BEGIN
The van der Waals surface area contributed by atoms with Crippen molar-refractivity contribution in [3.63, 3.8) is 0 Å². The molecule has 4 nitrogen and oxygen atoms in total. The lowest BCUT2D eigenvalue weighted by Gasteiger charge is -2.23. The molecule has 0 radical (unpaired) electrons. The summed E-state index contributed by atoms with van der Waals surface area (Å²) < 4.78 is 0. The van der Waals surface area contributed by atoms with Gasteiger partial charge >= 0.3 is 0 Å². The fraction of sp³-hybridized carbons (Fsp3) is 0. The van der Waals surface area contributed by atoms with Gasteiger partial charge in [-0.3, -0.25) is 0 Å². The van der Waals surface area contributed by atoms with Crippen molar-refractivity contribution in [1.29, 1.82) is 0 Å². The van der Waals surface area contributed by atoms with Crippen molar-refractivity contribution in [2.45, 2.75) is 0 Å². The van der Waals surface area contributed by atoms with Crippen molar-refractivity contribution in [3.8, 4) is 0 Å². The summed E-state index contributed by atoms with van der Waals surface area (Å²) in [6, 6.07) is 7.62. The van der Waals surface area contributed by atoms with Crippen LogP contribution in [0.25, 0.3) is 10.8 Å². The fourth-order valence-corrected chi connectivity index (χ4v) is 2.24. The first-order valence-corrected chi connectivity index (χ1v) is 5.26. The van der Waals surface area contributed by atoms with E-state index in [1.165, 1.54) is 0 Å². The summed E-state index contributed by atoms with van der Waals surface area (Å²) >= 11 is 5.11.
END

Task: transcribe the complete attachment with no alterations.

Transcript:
The van der Waals surface area contributed by atoms with Crippen molar-refractivity contribution in [3.63, 3.8) is 0 Å². The molecule has 4 nitrogen and oxygen atoms in total. The lowest BCUT2D eigenvalue weighted by Gasteiger charge is -2.23. The molecule has 0 radical (unpaired) electrons. The summed E-state index contributed by atoms with van der Waals surface area (Å²) < 4.78 is 0. The van der Waals surface area contributed by atoms with Gasteiger partial charge >= 0.3 is 0 Å². The fraction of sp³-hybridized carbons (Fsp3) is 0. The van der Waals surface area contributed by atoms with Gasteiger partial charge in [-0.3, -0.25) is 0 Å². The van der Waals surface area contributed by atoms with Crippen molar-refractivity contribution in [1.29, 1.82) is 0 Å². The van der Waals surface area contributed by atoms with Crippen molar-refractivity contribution in [2.45, 2.75) is 0 Å². The van der Waals surface area contributed by atoms with Crippen molar-refractivity contribution in [3.8, 4) is 0 Å². The summed E-state index contributed by atoms with van der Waals surface area (Å²) in [6, 6.07) is 7.62. The van der Waals surface area contributed by atoms with Crippen LogP contribution in [0.25, 0.3) is 10.8 Å². The fourth-order valence-corrected chi connectivity index (χ4v) is 2.24. The first-order valence-corrected chi connectivity index (χ1v) is 5.26. The van der Waals surface area contributed by atoms with E-state index in [1.165, 1.54) is 0 Å². The summed E-state index contributed by atoms with van der Waals surface area (Å²) >= 11 is 5.11.